by Aziz Choudry
In this age of unchecked emphasis on national security, even liberal democracies seem prone to forgetting the histories of political policing and surveillance undergirding what we think of as our safety. Challenging this social amnesia, Aziz Choudry asks: What can we learn about the power of the state from the very people targeted by its security operations?
Drawing on the knowledge of activists and academics from the United States, the United Kingdom, Canada, New Zealand, Australia, South Africa, and Chile, Activists and the Surveillance State delves into the harassment, infiltration, and disruption that has colored state responses to those deemed threats to national security. The book shows that, ultimately, movements can learn from their own repression, developing a critical and complex understanding of the nature of states and capital today that can crucially inform the struggles of tomorrow.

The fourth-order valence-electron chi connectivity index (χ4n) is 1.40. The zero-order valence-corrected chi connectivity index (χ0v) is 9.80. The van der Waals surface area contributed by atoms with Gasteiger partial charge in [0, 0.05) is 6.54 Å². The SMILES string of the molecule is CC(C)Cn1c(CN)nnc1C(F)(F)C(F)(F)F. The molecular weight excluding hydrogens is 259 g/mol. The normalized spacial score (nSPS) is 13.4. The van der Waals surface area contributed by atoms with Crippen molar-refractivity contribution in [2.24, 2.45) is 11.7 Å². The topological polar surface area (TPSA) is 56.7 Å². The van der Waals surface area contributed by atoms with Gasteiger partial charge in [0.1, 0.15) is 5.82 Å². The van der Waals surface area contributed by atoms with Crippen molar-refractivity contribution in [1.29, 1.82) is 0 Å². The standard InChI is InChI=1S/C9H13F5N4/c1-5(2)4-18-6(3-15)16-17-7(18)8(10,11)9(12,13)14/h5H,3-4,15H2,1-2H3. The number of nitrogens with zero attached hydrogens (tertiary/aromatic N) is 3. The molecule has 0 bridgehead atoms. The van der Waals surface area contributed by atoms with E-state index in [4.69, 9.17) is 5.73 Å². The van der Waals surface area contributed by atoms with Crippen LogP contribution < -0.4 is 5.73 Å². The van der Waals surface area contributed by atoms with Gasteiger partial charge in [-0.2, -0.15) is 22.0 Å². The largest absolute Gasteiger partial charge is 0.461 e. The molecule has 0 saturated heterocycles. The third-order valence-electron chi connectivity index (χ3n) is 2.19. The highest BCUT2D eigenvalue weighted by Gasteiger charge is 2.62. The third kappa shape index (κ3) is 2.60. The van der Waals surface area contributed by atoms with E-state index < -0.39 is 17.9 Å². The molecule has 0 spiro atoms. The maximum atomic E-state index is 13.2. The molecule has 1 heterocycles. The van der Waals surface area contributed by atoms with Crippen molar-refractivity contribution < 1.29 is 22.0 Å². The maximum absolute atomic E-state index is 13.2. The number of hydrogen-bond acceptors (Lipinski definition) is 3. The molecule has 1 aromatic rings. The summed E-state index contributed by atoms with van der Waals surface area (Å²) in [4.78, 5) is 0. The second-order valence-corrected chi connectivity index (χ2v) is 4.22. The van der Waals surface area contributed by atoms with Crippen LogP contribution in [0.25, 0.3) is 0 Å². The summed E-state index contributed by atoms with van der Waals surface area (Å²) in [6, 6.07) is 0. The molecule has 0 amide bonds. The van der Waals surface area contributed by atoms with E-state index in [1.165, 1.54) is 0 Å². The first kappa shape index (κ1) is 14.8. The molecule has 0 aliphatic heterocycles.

About the Author:
Aziz Choudry is associate professor and Canada Research Chair in Social Movement, Learning, and Knowledge Production in the Department of Integrated Studies in Education at McGill University, and the author of Just Work? Migrant Workers' Struggles Today, The University and Social Justice: Struggles Across the Globe.